Domestic violence hits peak at New Year as couples cooped up at home

VICTIMS of domestic violence are at greatest risk around the New Year period, police and Scottish Women's Aid have warned.

Christmas is traditionally seen as the peak time for fights and abuse in the home as families are cooped up together for a long period and a lot of alcohol is consumed.

Strathclyde Police has revealed the number of attacks on New Year's Day is twice as high as on Christmas or Boxing Day, and three times higher than on any other day.

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Lily Greenan, manager of Scottish Women's Aid, said: "It's the day after the biggest night of alcohol consumption of the year and while we know alcohol does not cause domestic violence, it can be a trigger.

"So where domestic abuse is already going on, it is more likely to come to a head. There is also more stuff going on - more people around so there are potentially more witnesses and more people there to intervene and call the police."

She added: "There is probably less opportunity for women to be somewhere else. Her normal routes out at a weekend - she may arrange to be elsewhere if she knows he will be drinking - are less available to her."

She said it is possible that women turn to helplines at Christmas and the police at New Year, which is why the crime figures are higher for the latter.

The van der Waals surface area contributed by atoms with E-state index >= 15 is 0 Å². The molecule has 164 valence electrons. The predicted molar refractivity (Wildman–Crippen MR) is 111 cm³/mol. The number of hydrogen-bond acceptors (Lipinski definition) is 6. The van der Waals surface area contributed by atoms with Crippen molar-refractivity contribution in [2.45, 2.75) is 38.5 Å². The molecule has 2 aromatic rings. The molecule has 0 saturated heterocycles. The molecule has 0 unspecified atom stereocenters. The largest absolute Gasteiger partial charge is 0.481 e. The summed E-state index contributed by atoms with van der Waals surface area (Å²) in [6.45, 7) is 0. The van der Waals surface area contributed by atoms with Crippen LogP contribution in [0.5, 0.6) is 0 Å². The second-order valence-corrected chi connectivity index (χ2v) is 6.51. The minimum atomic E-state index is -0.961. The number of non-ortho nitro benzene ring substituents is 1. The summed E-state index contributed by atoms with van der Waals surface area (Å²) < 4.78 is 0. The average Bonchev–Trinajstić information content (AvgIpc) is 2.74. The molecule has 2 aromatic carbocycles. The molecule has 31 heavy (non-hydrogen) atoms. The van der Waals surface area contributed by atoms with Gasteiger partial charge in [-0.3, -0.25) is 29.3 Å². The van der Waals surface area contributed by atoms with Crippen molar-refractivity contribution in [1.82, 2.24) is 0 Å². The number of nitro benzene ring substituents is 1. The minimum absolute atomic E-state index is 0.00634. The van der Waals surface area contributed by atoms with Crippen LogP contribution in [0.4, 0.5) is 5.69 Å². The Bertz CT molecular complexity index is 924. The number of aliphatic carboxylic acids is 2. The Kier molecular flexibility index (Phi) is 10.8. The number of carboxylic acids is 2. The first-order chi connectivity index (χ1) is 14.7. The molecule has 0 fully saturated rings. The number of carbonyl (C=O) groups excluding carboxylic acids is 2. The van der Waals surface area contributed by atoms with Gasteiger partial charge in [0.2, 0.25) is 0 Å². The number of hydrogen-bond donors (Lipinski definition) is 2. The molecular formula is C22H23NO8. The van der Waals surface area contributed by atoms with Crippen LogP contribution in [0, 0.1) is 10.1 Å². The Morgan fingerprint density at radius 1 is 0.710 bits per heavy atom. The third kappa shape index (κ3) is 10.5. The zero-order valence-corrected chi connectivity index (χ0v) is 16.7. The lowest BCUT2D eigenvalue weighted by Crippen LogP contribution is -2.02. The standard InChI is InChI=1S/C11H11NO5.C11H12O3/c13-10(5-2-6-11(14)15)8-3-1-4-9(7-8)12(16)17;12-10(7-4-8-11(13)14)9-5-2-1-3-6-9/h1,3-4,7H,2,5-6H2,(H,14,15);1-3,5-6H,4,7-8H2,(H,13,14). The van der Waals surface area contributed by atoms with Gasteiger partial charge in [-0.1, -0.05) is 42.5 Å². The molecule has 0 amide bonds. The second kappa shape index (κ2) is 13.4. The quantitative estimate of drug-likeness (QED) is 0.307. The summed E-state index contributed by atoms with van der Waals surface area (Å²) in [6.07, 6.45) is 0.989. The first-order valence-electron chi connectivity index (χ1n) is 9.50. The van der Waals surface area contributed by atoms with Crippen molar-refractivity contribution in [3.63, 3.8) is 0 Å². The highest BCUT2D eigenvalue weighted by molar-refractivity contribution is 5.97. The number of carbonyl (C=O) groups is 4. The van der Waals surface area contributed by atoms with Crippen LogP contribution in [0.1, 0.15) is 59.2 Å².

Ms Greenan said: "Part of that is because Christmas is supposed to be a happy, family time and women call helplines when they are struggling to cope. At New Year there's a lot more crisis and then the police get involved."

Reporting of domestic violence is still believed to be far lower than the actual levels of crime, and it is one of the few annual figures police would welcome a rise in.

There are typically around 60 incidents of domestic violence a day in Strathclyde, Scotland's biggest force, rising to between 80 and 90 on Christmas Eve, Christmas Day and Boxing Day, and leaping to more than 170 on New Year's Day. Superintendent Peter McPike, of Strathclyde Police, said: "Although domestic abuse happens all year round, the number of incidents reported during the festive period always increases. This may be due to a number of factors, however, there is never an excuse for domestic abuse, and it is totally unacceptable at any time of year.

"Many people continue to suffer in silence and the reasons why people do not report domestic abuse can be complex. They may fear further attacks, they may feel isolated, they may find it difficult to deal directly with police officers, or feel ashamed or embarrassed about what is happening to them."I would urge people to seek help and to act before it's too late.

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"We need the help of the public and we will take action wherever possible."

A Lothian and Borders Police spokesman said: "Analysis suggests that reports of domestic abuse are more frequent in and around New Year.

"With that in mind, Lothian and Borders Police are working alongside the White Ribbon charity and other partners to target violence against women over the festive season.

"Domestic abuse has a detrimental impact on families, and we would urge anyone with information relating to incidents of abuse to contact police."